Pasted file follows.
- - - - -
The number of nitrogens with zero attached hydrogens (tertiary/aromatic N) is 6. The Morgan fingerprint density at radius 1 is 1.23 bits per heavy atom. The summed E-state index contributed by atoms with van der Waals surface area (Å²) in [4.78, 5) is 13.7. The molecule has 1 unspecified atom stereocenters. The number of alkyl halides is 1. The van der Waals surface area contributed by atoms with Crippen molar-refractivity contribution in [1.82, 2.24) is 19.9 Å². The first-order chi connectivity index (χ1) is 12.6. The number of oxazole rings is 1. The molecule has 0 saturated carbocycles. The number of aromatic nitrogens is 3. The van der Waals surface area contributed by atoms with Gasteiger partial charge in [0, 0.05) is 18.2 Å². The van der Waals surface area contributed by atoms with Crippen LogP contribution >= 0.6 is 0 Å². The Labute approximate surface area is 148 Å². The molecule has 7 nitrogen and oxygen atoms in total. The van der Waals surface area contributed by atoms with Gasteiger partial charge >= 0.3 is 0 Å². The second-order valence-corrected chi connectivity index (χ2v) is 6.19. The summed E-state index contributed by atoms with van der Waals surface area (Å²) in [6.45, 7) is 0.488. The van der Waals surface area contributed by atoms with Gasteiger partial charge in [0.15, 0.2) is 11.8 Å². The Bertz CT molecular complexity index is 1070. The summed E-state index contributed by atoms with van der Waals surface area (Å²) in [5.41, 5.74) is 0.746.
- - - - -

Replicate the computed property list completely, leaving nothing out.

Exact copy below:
The number of nitrogens with zero attached hydrogens (tertiary/aromatic N) is 6. The Morgan fingerprint density at radius 1 is 1.23 bits per heavy atom. The summed E-state index contributed by atoms with van der Waals surface area (Å²) in [4.78, 5) is 13.7. The molecule has 1 unspecified atom stereocenters. The number of alkyl halides is 1. The van der Waals surface area contributed by atoms with Crippen molar-refractivity contribution in [1.82, 2.24) is 19.9 Å². The first-order chi connectivity index (χ1) is 12.6. The number of oxazole rings is 1. The molecule has 0 saturated carbocycles. The number of aromatic nitrogens is 3. The van der Waals surface area contributed by atoms with Gasteiger partial charge in [0, 0.05) is 18.2 Å². The van der Waals surface area contributed by atoms with Crippen LogP contribution >= 0.6 is 0 Å². The Labute approximate surface area is 148 Å². The molecule has 7 nitrogen and oxygen atoms in total. The van der Waals surface area contributed by atoms with Gasteiger partial charge >= 0.3 is 0 Å². The second-order valence-corrected chi connectivity index (χ2v) is 6.19. The summed E-state index contributed by atoms with van der Waals surface area (Å²) in [6.45, 7) is 0.488. The van der Waals surface area contributed by atoms with Gasteiger partial charge in [0.15, 0.2) is 11.8 Å². The Bertz CT molecular complexity index is 1070. The summed E-state index contributed by atoms with van der Waals surface area (Å²) in [5.41, 5.74) is 0.746.